Air Pollution - From Smog In Mexico City To Cockroache Allergens
By Barry Chamish

CHICAGO ( - Mexico City's air pollution, said to be the world's worst, may be increasing the rate of infant deaths there, a researcher reported Tuesday.
The finding came from a study that looked at an area in the southwest part of the city where 2.5 million of Mexico City's 18 million inhabitants live, said Margarita Castillejos, a physician and researcher at Universidad Autonoma in the Mexican capital.
She told a news conference that minute particles, or particulate matter, blowing from industrial areas in the northern part of the city was part of the problem. Also cited were other elements of urban smog like sulfur dioxide and nitric dioxide.
A study of death records for children under the age of 1 found an average of three deaths per day in the area under scrutiny from 1993 to 1995.
But small increases in particulate matter corresponded to an increase in the death rate of up to 5 percent.
Excess mortality also was linked to other pollutants, Castillegos said, leading researchers to believe that in general, infant deaths in Mexico City are associated with air pollution.
She said while particulate matter can cause lung damage, the exact cause of death had not been determined. "We are just analyzing these data," she said.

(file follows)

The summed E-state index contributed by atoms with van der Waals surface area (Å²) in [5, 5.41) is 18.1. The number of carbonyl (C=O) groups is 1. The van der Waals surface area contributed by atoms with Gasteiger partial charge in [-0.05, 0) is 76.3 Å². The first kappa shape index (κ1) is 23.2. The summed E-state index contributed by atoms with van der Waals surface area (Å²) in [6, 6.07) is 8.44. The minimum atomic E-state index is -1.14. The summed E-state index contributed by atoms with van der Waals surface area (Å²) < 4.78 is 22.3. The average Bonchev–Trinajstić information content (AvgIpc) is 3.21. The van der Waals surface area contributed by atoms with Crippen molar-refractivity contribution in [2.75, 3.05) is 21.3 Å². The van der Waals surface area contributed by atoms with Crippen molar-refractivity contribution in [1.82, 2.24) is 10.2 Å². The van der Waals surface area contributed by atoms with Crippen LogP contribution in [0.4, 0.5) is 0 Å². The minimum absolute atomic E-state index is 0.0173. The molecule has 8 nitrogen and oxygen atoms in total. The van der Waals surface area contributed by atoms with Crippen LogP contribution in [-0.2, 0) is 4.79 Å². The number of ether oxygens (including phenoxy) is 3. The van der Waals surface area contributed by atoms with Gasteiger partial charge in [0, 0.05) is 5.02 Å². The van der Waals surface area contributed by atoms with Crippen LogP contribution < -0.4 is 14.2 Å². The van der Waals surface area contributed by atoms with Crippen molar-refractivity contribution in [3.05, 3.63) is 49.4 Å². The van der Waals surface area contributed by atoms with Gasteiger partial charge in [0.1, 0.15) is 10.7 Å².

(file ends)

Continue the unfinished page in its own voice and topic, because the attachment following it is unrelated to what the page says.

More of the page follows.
Castillejos presented her findings at an international conference of the American Lung Association and the American Thoracic Society.
Heavy industry, a large number of old vehicles and Mexico City's mountain-ringed altitude of 7,347 feet have for years combined to create severe air pollution.
Castillejos spoke at a news briefing with Patrick Kinney of the Columbia School of Public Health in New York. Kinney found that childhood exposure to cigarette smoke in the home causes diminished lung function.
He said he based his finding on a study of 1,500 college students who had never smoked. In general those whose mothers smoked as they were growing up had diminished lung function.
Even after they were away at college, the change could still be picked up using devices that record the flow rate from the lungs, showing that "the effects that occurred during childhood are persisting into young adulthood," he said.
A third researcher on the panel, Augusto Litonjua of Harvard University, said that allergies to cockroaches could account for some cases of childhood asthma.
He said a study of Boston-area families found that children newly diagnosed with asthma over an 11-month period were more likely to have come from homes where dust samples found cockroach allergens.
But he said the matter was still under investigation and it was not known if the children in the study were actually allergic to cockroaches or whether other factors were at work.

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